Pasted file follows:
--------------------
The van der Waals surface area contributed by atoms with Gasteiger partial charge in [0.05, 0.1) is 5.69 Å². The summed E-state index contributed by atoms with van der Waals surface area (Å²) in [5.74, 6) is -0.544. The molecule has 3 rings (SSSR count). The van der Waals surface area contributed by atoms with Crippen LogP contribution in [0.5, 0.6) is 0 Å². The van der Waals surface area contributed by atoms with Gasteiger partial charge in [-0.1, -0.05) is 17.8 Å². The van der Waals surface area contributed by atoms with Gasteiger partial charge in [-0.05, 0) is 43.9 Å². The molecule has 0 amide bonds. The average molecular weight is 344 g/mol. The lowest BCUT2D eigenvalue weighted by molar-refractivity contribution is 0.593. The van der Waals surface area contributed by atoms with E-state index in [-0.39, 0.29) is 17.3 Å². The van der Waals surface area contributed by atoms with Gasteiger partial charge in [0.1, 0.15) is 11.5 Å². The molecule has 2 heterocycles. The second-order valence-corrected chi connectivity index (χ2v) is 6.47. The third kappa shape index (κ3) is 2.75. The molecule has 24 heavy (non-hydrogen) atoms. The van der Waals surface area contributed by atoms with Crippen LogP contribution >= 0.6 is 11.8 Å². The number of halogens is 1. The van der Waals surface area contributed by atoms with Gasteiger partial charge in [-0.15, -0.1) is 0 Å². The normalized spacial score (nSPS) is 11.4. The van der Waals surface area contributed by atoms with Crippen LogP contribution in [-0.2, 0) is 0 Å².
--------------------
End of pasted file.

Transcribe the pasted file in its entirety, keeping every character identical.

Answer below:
The van der Waals surface area contributed by atoms with Gasteiger partial charge in [0.05, 0.1) is 5.69 Å². The summed E-state index contributed by atoms with van der Waals surface area (Å²) in [5.74, 6) is -0.544. The molecule has 3 rings (SSSR count). The van der Waals surface area contributed by atoms with Crippen LogP contribution in [0.5, 0.6) is 0 Å². The van der Waals surface area contributed by atoms with Gasteiger partial charge in [-0.1, -0.05) is 17.8 Å². The van der Waals surface area contributed by atoms with Gasteiger partial charge in [-0.05, 0) is 43.9 Å². The molecule has 0 amide bonds. The average molecular weight is 344 g/mol. The lowest BCUT2D eigenvalue weighted by molar-refractivity contribution is 0.593. The van der Waals surface area contributed by atoms with E-state index in [-0.39, 0.29) is 17.3 Å². The van der Waals surface area contributed by atoms with Gasteiger partial charge in [0.1, 0.15) is 11.5 Å². The molecule has 2 heterocycles. The second-order valence-corrected chi connectivity index (χ2v) is 6.47. The third kappa shape index (κ3) is 2.75. The molecule has 24 heavy (non-hydrogen) atoms. The van der Waals surface area contributed by atoms with Crippen LogP contribution >= 0.6 is 11.8 Å². The number of halogens is 1. The van der Waals surface area contributed by atoms with Gasteiger partial charge in [-0.15, -0.1) is 0 Å². The normalized spacial score (nSPS) is 11.4. The van der Waals surface area contributed by atoms with Crippen LogP contribution in [-0.2, 0) is 0 Å².